Here's the State of Buying Toys in 2018

One major player in the holiday presents supply chain has fallen by the wayside this year: Toys 'R' Us may have been an icon of childhood, but in March, the 70-year-old company began liquidating its stores. For true believers, the store is making some tentative steps back into the marketplace. For everyone else, it's time to explore other options.

The usual suspects are more than ready. Amazon, and are toy-shoppers' top choices for online purchases, but there's an interesting catch. About 6 in 10 former Toys and Babies 'R' Us shoppers told research firm Criteo that they'd sought out a brick-and-mortar store for purchases they otherwise would have made at the shuttered stores. This stacks up with other retail trends, and could present more opportunities to support smaller, local businesses.

That said, there's always more to worry about. The consumer advocacy group U.S. PIRG has just released its 2018 Trouble in Toyland report, laying out some of the dangers to kids presented by this year's most popular toys. Smart toys may compromise privacy, fidget spinners may not pass regulations, makeup may have asbestos in it, and store-bought slime could contain toxic levels of the cleaning ingredient borax. In fact, at least 15 of the 40 toys the group tested may be unsafe for kids.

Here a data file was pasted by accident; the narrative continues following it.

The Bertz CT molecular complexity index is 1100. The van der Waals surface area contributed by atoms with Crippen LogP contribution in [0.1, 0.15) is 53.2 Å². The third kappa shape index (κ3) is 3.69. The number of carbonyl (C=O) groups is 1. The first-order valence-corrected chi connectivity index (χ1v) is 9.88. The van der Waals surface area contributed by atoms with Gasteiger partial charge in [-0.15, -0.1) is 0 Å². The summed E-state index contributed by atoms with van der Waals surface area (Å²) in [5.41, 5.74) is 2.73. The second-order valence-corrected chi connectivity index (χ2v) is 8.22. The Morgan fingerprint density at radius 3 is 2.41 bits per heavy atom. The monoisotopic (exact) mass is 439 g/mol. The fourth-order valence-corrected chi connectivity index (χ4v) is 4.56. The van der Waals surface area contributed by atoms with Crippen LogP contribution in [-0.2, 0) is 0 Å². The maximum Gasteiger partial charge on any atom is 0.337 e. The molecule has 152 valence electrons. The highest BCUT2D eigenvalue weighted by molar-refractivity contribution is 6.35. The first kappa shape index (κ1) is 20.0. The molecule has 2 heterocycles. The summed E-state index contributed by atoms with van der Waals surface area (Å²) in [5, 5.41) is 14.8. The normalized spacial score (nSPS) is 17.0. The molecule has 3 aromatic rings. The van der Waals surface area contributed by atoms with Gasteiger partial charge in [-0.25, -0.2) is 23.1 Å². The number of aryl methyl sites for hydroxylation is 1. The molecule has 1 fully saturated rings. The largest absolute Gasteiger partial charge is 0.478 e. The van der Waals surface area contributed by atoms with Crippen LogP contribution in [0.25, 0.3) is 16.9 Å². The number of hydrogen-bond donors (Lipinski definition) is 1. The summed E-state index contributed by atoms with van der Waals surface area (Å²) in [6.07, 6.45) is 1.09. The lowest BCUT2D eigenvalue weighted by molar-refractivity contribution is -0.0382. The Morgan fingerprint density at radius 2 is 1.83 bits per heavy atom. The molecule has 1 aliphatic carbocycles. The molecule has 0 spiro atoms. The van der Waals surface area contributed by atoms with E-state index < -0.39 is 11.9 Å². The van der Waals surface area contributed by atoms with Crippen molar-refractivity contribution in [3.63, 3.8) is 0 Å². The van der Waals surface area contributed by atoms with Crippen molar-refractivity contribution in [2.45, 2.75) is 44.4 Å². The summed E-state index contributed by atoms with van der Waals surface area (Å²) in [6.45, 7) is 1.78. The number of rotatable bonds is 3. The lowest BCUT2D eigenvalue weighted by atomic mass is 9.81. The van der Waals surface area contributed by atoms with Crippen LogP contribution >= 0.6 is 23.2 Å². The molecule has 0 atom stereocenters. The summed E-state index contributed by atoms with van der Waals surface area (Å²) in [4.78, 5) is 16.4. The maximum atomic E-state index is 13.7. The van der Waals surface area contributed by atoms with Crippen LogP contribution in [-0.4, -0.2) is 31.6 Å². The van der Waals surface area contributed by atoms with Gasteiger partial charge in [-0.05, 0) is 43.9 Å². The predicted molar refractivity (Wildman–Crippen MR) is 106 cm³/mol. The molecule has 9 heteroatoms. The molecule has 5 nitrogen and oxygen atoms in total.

Holiday shopping shouldn't be a minefield (at least like that). Wherever you find toys for children, double-check to be sure they're age-appropriate. And if you're one of the lucky ones, check your closest Kroger or Party City for a Toys 'R' Us pop-up. Geoffrey the Giraffe may not be gone for long.